After the Resolution targeting Sri Lanka was passed in Geneva in March, there seemed to be a scramble in the Ministry of External Affairs to jump on what was seen as a Western bandwagon. The egregious Dharisha Bastians engaged in much bashing of many of those entrusted with various aspects of international relations over the preceding few years who had also been in the forefront of advocating, long before the LLRC made its report, that we should move swiftly towards reconciliation.

Instead, claiming to have inside information from the Ministry, which may well have been the case, she declared that a decision had been made to cleave to the West. This was accompanied by active denigration of many countries that had supported Sri Lanka in the last few years.

The claim was that this was the new approach the President had adopted rang false given his long commitment to the traditional principles of SLFP Foreign Policy. Sadly the triumphalists in the Ministry went so far as to attack one of the principles of SLFP Foreign Policy, namely close relations with India, in that they even tried to sabotage the meeting the President had scheduled with the Indian Parliamentary delegation that visited Sri Lanka soon after the Geneva sessions. It was only a quick intervention by the Presidential Secretariat that saved the day then.

Recently they have been active again. The various false pronouncements that emanated from the Ministry about the recent visit of a delegation from South Africa is symptomatic of this incapacity to see virtue anywhere in the developing world. South Africa has a tremendous amount to offer Sri Lanka in terms of the experiences that country has been through, but those who have no understanding of foreign policy and think knee jerk reactions sufficient cannot appreciate the need to widen our horizons.

Now they have struck again, in trying to remove Tamara Kunanayagam as Chairperson of the Working Group on the Right to Development. I can do no better than quote then from the letter sent to her by the Chief of the Right to Development section of the UN Office of the High Commissioner for Human Rights – ‘It is a pity that the Government has made a decision too quickly. I wonder if the Government has considered its implications for the NAM…It is unlikely that a new Chairperson will be found in a week or so. Now the decision rests with NAM. Otherwise there will be no presentation of the report’.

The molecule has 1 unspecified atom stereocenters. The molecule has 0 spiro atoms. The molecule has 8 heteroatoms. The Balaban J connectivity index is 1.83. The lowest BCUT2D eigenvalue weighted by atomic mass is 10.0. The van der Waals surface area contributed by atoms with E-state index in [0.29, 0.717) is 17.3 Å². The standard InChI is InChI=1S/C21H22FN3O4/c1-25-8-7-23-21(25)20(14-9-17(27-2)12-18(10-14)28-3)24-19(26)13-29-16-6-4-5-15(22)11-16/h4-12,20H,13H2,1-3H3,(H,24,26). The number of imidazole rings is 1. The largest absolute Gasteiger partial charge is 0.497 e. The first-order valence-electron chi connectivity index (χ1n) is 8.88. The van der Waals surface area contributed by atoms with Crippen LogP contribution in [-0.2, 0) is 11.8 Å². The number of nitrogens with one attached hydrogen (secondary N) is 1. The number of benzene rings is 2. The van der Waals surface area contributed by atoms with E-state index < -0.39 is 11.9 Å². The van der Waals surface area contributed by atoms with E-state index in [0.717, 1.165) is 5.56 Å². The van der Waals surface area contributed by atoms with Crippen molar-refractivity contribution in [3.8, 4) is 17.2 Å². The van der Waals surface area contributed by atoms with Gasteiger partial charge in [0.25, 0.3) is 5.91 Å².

I cannot believe that the President is aware of this decision. It is certainly unlikely that he would have chosen the week of the NAM meeting in Teheran to dismiss a diplomat selected for her personal capacity to chair so important a group, if the wider framework of human rights is not to be forgotten in fulfillment of the more narrow perspectives of Western countries.

Whether this is policy or vindictiveness on the part of the Ministry, this measure suggests that the delay in Ms Kunanayagam’s appointment to Cuba is also an effort to sabotage the President’s decision to develop relations with South America. He had discussed with her a wider brief, but that clearly the Ministry will not allow. Now it seems they are trying to get her to resign, since they know that, by virtue of the excellent relations she enjoys with decision makers on that continent, she will ensure better understanding even if her powers are limited. But that it seems is what the current decision makers in the Ministry do not want.